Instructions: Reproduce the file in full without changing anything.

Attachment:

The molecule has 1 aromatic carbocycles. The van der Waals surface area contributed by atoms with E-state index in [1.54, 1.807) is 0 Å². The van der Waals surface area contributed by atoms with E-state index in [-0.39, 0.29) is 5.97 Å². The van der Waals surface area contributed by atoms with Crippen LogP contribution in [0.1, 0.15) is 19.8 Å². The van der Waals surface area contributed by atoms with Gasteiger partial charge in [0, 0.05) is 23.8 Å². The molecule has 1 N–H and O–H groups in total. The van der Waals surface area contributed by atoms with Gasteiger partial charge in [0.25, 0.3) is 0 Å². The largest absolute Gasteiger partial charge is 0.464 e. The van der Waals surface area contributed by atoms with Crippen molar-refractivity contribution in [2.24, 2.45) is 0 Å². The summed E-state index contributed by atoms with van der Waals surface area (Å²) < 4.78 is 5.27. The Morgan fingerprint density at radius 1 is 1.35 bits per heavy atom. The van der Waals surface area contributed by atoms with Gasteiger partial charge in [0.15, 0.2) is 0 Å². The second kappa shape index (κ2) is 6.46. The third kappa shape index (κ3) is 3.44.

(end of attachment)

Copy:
The molecule has 1 aromatic carbocycles. The van der Waals surface area contributed by atoms with E-state index in [1.54, 1.807) is 0 Å². The van der Waals surface area contributed by atoms with E-state index in [-0.39, 0.29) is 5.97 Å². The van der Waals surface area contributed by atoms with Crippen LogP contribution in [0.1, 0.15) is 19.8 Å². The van der Waals surface area contributed by atoms with Gasteiger partial charge in [0, 0.05) is 23.8 Å². The molecule has 1 N–H and O–H groups in total. The van der Waals surface area contributed by atoms with Gasteiger partial charge in [0.25, 0.3) is 0 Å². The largest absolute Gasteiger partial charge is 0.464 e. The van der Waals surface area contributed by atoms with Crippen molar-refractivity contribution in [2.24, 2.45) is 0 Å². The summed E-state index contributed by atoms with van der Waals surface area (Å²) < 4.78 is 5.27. The Morgan fingerprint density at radius 1 is 1.35 bits per heavy atom. The van der Waals surface area contributed by atoms with Gasteiger partial charge in [0.15, 0.2) is 0 Å². The second kappa shape index (κ2) is 6.46. The third kappa shape index (κ3) is 3.44.